Mine used to be like that. Between Oprah's Book Club and my interest in environmental litigation, my bed side table used to be stacked with a random mix of heartfelt and science, She's Come Undone meets Cadillac Desert, free time and free brain cells. But over the past 4 years, those books have slowly been replaced with reading of a more practical nature. And sadly, I don't get to it all, even what I plan to read in the summer time.
Although I am not a new mother, I keep the Meditations for New Mothers - a book of random motherly quotes - on my table for a laugh and a smile... and sometimes for irony.
The sarcastic: Kids, yeah, I like kids... medium rare. -- W.C. Fields
The touching: The supreme happiness of life is the conviction of being loved for yourself, or, more correctly, being loved in spite of yourself. -- Victor Hugo
The reassuring: Wrinkles should merely indicate where smiles have been. -- Mark Twain
The hopeless: Keeping house is like threading beads on a string with no knot at the end. -- Anon
The motivational: A single event can awaken within us a stranger totally unknown to us. To live is to be slowly born. -- Antoine de Saint-Exupery
The other fluffy book on my table is All the Ways I Love You - another Hallmark recordable book - read to the boys by my Grandma Jean. I will admit that I read it more than they do! Even at 32, its nice to have someone read you a special book and tell you that they love you as many times as you want... all you have to do is turn to the right page.
The remainder of my books aren't fluff. I've read the books about parenting a child with cerebral palsy each several times. But I keep them close at hand for reference and ideas.
The new books on my stack are the ones about the ketogenic diet. I hit up Amazon three weeks ago for some keto reference material when Will had his latest seizure and we started walking through next steps.
While not an expert on the ketogenic diet, I did promise an explanation on it a couple of weeks back.
The ketogenic diet was created in the 1920s. Somehow, doctors started figuring out that when their epileptic patients ate a low-carbohydrate, high-fat diet, their seizures lessened or went away all together. Though the diet lost its pizzaz during the middle part of the last century, there was resurgence of interest and research on it during the early 1980s, and now it is widely accepted as a treatment option for children with seizures that cannot be controlled by medication. When a child follows this no-carb diet, their body utilizes fat for an energy source. When the body breaks down fat, ketones are released and ketones are a natural anti-epileptic. Research has shown that 50% of children who try the diet for 2 years will not have any seizures after the diet period is completed. Somehow because of the diet, the brain literally forgets how to have seizures.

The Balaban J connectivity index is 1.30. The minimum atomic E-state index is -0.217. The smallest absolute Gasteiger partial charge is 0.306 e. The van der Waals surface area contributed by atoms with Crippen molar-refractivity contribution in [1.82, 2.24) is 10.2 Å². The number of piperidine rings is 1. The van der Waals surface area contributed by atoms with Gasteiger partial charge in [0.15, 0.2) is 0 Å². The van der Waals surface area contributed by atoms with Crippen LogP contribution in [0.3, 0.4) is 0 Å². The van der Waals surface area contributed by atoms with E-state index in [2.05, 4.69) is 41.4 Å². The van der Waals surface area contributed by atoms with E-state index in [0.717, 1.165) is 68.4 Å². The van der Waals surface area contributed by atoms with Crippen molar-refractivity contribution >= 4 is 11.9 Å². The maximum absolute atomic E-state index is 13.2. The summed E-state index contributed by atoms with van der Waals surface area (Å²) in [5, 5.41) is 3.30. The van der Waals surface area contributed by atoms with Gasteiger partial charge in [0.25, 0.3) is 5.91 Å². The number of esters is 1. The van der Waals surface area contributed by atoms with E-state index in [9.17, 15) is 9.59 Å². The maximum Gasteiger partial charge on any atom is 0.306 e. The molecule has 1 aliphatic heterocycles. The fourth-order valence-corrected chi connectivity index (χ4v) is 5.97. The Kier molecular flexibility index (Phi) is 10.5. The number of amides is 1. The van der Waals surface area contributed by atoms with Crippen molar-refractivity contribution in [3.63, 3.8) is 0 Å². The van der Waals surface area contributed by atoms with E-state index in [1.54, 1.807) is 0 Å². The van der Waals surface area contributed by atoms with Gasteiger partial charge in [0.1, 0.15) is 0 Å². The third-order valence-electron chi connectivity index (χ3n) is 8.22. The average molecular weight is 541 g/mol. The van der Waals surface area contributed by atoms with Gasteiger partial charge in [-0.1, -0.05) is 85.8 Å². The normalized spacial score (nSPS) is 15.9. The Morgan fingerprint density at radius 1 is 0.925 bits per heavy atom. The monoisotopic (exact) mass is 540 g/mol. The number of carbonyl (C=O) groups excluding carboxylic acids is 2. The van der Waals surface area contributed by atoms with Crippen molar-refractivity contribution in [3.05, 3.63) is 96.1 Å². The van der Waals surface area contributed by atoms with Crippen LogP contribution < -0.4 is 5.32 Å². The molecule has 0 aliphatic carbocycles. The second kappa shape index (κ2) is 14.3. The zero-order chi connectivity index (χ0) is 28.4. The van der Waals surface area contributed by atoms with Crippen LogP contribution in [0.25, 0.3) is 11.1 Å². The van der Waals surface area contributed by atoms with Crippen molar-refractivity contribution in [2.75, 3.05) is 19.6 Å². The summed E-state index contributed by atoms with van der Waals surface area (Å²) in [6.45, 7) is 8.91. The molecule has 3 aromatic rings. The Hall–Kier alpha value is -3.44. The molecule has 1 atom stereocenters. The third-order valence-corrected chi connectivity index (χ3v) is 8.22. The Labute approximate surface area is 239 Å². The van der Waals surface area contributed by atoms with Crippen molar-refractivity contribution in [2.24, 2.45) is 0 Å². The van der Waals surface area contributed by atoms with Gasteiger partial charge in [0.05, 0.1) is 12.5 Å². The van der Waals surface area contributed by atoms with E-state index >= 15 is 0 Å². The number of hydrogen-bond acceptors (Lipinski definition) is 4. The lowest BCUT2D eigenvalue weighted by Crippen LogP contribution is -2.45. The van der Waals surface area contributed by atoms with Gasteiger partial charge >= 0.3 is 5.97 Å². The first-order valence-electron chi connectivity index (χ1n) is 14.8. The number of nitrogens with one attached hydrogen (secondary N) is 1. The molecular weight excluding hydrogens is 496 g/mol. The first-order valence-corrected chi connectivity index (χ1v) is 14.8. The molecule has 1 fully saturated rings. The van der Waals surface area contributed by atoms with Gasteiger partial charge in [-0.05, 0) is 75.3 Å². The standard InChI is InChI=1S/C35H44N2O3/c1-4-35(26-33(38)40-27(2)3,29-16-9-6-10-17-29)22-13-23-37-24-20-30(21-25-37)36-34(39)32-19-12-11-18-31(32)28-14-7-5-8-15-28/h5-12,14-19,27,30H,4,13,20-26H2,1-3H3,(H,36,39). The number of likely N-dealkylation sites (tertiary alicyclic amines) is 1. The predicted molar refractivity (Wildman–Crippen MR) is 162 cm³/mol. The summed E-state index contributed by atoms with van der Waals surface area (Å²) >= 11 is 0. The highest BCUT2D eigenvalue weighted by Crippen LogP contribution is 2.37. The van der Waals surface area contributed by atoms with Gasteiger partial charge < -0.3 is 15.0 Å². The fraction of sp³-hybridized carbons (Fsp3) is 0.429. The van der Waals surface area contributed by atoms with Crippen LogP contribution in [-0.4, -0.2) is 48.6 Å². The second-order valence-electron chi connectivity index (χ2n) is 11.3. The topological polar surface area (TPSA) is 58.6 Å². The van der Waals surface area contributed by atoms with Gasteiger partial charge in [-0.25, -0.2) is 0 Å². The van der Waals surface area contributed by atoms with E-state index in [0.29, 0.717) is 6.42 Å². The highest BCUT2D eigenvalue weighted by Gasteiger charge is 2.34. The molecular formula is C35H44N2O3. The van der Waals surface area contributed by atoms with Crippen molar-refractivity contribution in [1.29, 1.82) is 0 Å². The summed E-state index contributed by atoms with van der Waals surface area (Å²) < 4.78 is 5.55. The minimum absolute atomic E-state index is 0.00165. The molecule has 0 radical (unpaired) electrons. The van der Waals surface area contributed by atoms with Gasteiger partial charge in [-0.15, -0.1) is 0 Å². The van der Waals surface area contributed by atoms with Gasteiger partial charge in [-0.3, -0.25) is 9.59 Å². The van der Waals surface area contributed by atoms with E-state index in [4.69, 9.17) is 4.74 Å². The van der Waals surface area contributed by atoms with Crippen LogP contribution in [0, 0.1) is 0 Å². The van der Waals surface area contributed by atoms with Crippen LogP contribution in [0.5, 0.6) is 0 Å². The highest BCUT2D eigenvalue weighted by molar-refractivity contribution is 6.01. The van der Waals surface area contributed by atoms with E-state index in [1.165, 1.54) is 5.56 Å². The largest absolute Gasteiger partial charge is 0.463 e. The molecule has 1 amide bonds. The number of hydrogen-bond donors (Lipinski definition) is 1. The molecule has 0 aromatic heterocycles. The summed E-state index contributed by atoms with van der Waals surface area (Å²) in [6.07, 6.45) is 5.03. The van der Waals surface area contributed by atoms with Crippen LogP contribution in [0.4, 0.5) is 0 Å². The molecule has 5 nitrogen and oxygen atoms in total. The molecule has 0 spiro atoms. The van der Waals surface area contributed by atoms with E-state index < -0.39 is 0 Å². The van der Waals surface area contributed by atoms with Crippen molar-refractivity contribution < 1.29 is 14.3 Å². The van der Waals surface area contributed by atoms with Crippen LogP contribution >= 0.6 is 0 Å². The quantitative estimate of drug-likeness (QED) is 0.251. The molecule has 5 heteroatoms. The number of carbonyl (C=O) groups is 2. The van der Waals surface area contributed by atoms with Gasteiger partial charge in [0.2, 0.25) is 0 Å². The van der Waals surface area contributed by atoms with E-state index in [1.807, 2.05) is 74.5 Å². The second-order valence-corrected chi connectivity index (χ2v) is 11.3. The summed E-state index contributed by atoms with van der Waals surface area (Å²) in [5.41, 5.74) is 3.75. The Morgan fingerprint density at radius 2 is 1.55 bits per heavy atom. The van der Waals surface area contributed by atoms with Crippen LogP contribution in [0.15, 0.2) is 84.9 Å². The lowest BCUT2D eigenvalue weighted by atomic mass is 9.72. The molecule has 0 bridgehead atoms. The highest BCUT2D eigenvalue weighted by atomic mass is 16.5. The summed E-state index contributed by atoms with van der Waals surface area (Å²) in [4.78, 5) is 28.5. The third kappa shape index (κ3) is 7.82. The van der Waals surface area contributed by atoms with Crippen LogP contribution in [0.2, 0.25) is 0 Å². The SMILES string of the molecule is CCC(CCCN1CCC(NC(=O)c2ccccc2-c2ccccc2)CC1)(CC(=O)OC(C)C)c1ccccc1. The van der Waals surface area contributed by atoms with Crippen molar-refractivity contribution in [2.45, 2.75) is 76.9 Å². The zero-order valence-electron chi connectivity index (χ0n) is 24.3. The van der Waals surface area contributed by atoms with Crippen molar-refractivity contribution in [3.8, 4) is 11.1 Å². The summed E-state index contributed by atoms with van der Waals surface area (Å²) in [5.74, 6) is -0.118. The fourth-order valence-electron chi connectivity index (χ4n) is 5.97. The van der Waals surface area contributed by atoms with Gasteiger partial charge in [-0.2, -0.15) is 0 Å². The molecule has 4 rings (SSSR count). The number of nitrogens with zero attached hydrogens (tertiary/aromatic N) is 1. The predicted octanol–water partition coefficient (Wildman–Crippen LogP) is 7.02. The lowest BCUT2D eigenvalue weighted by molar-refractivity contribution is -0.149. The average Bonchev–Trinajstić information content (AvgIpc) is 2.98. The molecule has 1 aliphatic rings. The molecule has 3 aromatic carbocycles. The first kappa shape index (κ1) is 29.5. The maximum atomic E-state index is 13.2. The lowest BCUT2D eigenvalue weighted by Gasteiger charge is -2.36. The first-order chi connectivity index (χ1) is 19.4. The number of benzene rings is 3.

The diet is kicked off with a hospital stay, during which time a dietician and neurologist slowly start the patient on a high-fat, zero carbohydrate diet. Sound familiar? The patient is hospitalized during this time, though, because some patients don't handle the diet well, and it also allows the dietician to calculate and create recipes for the patient to follow at home.
This ain't your husband's Atkins. And it certainly isn't homeopathic. This is a medical diet.
There are some risks and concerns with the diet. One of the major ones is that when you are in this high-fat, low-carb state for months on end, the body becomes acidotic. This means that the pH in the body changes to an acidic state, and you can actually have degradation of bones. When your body excretes this calcium, kidney stones can form. Fun!
Because of the lack of nutrients that come from carbohydrate-rich foods, you meet regularly with a hospital-based dietician weekly for blood work and to adjust your intake of nutrient supplements of vitamins. Awesome!
Daily food intake is strictly regimented. No snacking. The child often feels hungry and cranky, though their calorie intake is being met. The diet is easiest with children who are solely fed via g-tube formula. For kids who eat by mouth (like Will), food must be measured to the gram before being served. I am actually nervous about this... we are sleep deprived folk. How good would I be measuring a kitchen scale when I mistake ranch dressing for coffee creamer in the morning?
This isn't something to be taken lightly. But the results can be great. A life with no or very few seizures medications, no surgery...
The main components of the diet are cream, oil, butter, eggs... you know, all the stuff that most of us try to limit. The recipes in some of the books on my bed side table would make you feel sick to your stomach with their richness.
Before Will got his g-tube, we were desperate to increase his caloric intake. We used to mix heavy cream in with his baby food fruits and oil in with his baby food meats. He responded with swift and passionate vomit. On every occasion when we fed him this doctored food. He just does not tolerate high concentrations of fat well. And the basis of the ketogenic diet is high concentrations of fat.
We still have a lot of discussions to plan before we decide whether to do this diet. It is a serious commitment. Concurrently we are having conversations about epilepsy surgery. After talking with physicians, weighing options, etc. we have decided to pursue surgery at Johns Hopkins in Baltimore, close to where I grew up. We have an initial consultation in early March. Until then, I'm hoping to dig my way through this stack of books and maybe catch up on something a bit less cerebral. A Nicholas Sparks novel sounds like a little bit of mama heaven to me right now.